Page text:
Teenage Fanclub: Here

October 11, 2016




Returning with their 10th studio album, Scottish power pop giants Teenage Fanclub come back from a six year hiatus with Here, their most subtle and easy going album in their 25 year plus career.  Back in the yesteryear of 1991 where the word “grunge” was at a cultural zenith in every imaginable way, long haired, flannel wearing, apathetic bands that relied on guitar feedback as much as they did songwriting were in abundance from both sides of the pond. Some rocketed into success and became cultural mainstays while most faded into obscurity, in the case of Teenage Fanclub neither of these were the case. By the time their second album Bandwagonesque had come out, they were projected to be “the next big thing” by nearly all music critics and fans, even beating out Nirvana’s Nevermind for the number one album of 1991 in Spin magazine.  Their sweet pop songs drenched in feedback and distortion gained universal acclaim, leading Kurt Cobain to call them “the best band in the world”.  Unfortunately, 1993’s Thirteen did not fare so well, effectively ending their buzz stateside.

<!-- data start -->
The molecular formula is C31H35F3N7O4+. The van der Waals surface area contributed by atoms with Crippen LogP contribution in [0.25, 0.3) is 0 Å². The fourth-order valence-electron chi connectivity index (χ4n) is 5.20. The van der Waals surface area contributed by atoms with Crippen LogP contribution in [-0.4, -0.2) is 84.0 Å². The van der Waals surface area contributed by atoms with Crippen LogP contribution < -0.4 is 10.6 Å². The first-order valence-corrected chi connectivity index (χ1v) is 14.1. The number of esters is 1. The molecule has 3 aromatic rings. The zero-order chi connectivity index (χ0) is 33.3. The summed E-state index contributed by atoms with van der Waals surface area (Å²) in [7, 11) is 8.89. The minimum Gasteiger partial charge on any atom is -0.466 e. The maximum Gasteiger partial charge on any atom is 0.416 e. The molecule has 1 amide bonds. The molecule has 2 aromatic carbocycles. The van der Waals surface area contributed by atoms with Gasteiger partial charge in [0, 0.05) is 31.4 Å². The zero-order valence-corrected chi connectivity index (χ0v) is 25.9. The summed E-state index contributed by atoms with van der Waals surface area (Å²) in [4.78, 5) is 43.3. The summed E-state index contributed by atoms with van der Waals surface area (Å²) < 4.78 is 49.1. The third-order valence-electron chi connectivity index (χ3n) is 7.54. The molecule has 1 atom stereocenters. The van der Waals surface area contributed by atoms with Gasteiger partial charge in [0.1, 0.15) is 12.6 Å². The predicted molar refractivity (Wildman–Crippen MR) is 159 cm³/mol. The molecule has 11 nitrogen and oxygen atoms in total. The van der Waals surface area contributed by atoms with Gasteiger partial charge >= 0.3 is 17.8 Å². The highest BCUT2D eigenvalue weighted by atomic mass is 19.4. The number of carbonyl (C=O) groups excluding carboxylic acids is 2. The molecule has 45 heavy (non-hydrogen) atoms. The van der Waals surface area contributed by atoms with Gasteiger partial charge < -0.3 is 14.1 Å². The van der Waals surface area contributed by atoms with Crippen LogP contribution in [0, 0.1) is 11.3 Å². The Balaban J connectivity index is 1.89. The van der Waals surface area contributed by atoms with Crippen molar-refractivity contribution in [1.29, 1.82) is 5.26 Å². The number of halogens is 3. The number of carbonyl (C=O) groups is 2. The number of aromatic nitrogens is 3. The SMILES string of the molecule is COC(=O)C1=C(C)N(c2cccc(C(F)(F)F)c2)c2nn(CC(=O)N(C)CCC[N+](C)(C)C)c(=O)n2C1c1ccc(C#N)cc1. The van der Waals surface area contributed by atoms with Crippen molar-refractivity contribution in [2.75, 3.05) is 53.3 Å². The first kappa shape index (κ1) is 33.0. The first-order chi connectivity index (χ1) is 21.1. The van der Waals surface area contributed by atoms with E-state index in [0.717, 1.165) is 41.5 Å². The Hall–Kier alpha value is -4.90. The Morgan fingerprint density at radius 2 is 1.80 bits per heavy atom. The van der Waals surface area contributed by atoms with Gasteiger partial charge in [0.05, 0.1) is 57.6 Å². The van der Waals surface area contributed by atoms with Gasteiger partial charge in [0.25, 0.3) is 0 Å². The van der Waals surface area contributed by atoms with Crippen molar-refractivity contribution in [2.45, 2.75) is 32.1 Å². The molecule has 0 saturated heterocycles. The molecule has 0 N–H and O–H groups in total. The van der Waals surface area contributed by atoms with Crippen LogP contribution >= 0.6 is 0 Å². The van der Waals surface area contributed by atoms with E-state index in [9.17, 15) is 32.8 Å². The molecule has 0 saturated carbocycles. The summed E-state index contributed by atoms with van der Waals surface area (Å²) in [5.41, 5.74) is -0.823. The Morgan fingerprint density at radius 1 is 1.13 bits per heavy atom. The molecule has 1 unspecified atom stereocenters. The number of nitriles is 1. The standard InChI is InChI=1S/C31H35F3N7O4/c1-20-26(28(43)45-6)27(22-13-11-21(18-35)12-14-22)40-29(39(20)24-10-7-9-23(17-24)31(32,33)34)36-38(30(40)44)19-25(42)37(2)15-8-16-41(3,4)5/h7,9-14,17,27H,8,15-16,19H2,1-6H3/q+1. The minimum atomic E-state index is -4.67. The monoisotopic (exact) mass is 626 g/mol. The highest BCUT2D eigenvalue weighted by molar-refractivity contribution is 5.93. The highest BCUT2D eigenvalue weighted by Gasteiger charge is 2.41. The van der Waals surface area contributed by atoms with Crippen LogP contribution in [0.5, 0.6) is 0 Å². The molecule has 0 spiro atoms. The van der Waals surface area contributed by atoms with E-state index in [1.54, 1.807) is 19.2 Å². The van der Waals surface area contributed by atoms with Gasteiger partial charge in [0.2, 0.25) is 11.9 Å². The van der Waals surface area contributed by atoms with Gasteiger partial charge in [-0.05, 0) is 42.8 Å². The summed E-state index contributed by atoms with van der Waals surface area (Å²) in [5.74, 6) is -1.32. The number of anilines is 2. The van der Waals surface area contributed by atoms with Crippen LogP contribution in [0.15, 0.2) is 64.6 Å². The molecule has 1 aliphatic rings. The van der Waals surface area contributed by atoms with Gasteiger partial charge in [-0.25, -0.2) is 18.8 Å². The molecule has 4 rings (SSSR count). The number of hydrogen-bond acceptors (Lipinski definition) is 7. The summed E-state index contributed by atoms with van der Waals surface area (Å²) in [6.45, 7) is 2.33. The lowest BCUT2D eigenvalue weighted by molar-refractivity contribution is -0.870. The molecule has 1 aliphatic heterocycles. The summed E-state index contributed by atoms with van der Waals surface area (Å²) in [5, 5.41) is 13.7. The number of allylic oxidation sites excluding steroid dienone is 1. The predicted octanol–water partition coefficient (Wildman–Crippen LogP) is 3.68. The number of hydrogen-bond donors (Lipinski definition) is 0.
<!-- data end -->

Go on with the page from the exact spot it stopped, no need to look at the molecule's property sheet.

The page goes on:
Six albums later and 23 years later, the cult band come back with Here, a subtle and lush piece of music that is more of a testament to their love of guitar pop they’ve crafted for 20 years more than anything else. At this point in their career, Teenage Fanclub have nothing to prove and no one to impress. No trends to follow, no sophomore slump worries, and no worries of trying to attract new listeners. This is the sound of a band that is completely and utterly in their own world.

            Each track on the album follows the template of sweet, concise, and straight forward pop music that is meant to burrow in your brain and stay there. Shimmering chords, bright organs, and simple bass lines and drumming are the parts that build Here, and all are equally beautiful as they are elementary.

            Much like the music, the lyrics are unadorned and focus on everyday subject matters, but are executed in a way that doesn’t make them seem trite. Songs like “Live in the Moment” and ‘Hold On” deal with topics such as enjoying life as it is now, and not giving up on your passions. Teenage Fanclub have never been a band to write about life’s complexities or try and tackle very serious topics in their music, but for the sunshine soaked guitars and melodies, it makes perfect sense.

            For seasoned Teenage Fanclub listeners, Here is nothing they haven’t heard from the group before. However, for those who haven’t heard of them before, it’s a great introduction into their sound, and may convince people to look back in their discography and discover some of the finest power pop crafted in the past 30 years.

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